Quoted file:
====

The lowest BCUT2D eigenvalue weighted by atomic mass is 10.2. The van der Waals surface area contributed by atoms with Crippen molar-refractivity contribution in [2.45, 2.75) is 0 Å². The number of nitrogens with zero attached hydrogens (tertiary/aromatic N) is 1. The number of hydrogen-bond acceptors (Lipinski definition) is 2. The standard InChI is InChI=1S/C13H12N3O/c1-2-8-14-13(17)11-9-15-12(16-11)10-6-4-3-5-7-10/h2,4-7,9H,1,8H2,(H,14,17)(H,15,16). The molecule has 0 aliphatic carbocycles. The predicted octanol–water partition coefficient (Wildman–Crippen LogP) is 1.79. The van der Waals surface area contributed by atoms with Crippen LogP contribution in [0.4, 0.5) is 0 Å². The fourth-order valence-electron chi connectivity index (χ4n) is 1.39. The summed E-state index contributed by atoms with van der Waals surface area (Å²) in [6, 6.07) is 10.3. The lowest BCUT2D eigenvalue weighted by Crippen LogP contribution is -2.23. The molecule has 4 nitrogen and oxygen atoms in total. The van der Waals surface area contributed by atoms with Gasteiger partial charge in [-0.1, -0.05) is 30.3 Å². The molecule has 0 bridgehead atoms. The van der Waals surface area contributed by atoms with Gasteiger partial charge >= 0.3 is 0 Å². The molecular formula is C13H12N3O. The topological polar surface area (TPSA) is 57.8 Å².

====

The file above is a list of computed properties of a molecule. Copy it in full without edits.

The lowest BCUT2D eigenvalue weighted by atomic mass is 10.2. The van der Waals surface area contributed by atoms with Crippen molar-refractivity contribution in [2.45, 2.75) is 0 Å². The number of nitrogens with zero attached hydrogens (tertiary/aromatic N) is 1. The number of hydrogen-bond acceptors (Lipinski definition) is 2. The standard InChI is InChI=1S/C13H12N3O/c1-2-8-14-13(17)11-9-15-12(16-11)10-6-4-3-5-7-10/h2,4-7,9H,1,8H2,(H,14,17)(H,15,16). The molecule has 0 aliphatic carbocycles. The predicted octanol–water partition coefficient (Wildman–Crippen LogP) is 1.79. The van der Waals surface area contributed by atoms with Crippen LogP contribution in [0.4, 0.5) is 0 Å². The fourth-order valence-electron chi connectivity index (χ4n) is 1.39. The summed E-state index contributed by atoms with van der Waals surface area (Å²) in [6, 6.07) is 10.3. The lowest BCUT2D eigenvalue weighted by Crippen LogP contribution is -2.23. The molecule has 4 nitrogen and oxygen atoms in total. The van der Waals surface area contributed by atoms with Gasteiger partial charge in [-0.1, -0.05) is 30.3 Å². The molecule has 0 bridgehead atoms. The van der Waals surface area contributed by atoms with Gasteiger partial charge >= 0.3 is 0 Å². The molecular formula is C13H12N3O. The topological polar surface area (TPSA) is 57.8 Å².